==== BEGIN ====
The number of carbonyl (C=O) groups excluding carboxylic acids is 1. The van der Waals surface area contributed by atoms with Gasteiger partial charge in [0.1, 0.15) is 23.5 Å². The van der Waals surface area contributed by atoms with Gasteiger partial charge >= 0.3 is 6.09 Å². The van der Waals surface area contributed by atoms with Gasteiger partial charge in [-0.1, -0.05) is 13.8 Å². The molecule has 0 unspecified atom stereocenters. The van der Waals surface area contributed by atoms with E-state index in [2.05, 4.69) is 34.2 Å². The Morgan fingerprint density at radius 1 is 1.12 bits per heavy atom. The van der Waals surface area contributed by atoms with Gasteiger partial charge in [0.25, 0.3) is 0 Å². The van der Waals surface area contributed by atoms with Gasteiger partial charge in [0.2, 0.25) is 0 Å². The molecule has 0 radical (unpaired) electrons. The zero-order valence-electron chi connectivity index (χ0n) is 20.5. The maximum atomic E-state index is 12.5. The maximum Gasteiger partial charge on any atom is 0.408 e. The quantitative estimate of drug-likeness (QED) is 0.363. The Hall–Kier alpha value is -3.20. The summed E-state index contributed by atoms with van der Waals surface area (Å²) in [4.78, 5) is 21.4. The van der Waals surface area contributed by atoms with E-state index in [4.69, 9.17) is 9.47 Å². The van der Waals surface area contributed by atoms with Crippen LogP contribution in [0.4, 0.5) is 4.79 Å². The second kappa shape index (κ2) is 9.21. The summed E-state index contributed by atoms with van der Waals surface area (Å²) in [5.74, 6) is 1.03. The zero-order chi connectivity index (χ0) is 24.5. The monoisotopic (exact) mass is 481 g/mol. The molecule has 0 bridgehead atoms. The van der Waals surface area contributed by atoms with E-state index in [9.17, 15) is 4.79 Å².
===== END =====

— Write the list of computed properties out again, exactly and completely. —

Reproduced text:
The number of carbonyl (C=O) groups excluding carboxylic acids is 1. The van der Waals surface area contributed by atoms with Gasteiger partial charge in [0.1, 0.15) is 23.5 Å². The van der Waals surface area contributed by atoms with Gasteiger partial charge >= 0.3 is 6.09 Å². The van der Waals surface area contributed by atoms with Gasteiger partial charge in [-0.1, -0.05) is 13.8 Å². The molecule has 0 unspecified atom stereocenters. The van der Waals surface area contributed by atoms with E-state index in [2.05, 4.69) is 34.2 Å². The Morgan fingerprint density at radius 1 is 1.12 bits per heavy atom. The van der Waals surface area contributed by atoms with Gasteiger partial charge in [0.25, 0.3) is 0 Å². The van der Waals surface area contributed by atoms with Gasteiger partial charge in [0.2, 0.25) is 0 Å². The molecule has 0 radical (unpaired) electrons. The zero-order valence-electron chi connectivity index (χ0n) is 20.5. The maximum atomic E-state index is 12.5. The maximum Gasteiger partial charge on any atom is 0.408 e. The quantitative estimate of drug-likeness (QED) is 0.363. The Hall–Kier alpha value is -3.20. The summed E-state index contributed by atoms with van der Waals surface area (Å²) in [4.78, 5) is 21.4. The van der Waals surface area contributed by atoms with E-state index in [4.69, 9.17) is 9.47 Å². The van der Waals surface area contributed by atoms with Crippen LogP contribution in [0.4, 0.5) is 4.79 Å². The second kappa shape index (κ2) is 9.21. The summed E-state index contributed by atoms with van der Waals surface area (Å²) in [5.74, 6) is 1.03. The zero-order chi connectivity index (χ0) is 24.5. The monoisotopic (exact) mass is 481 g/mol. The molecule has 0 bridgehead atoms. The van der Waals surface area contributed by atoms with E-state index in [9.17, 15) is 4.79 Å².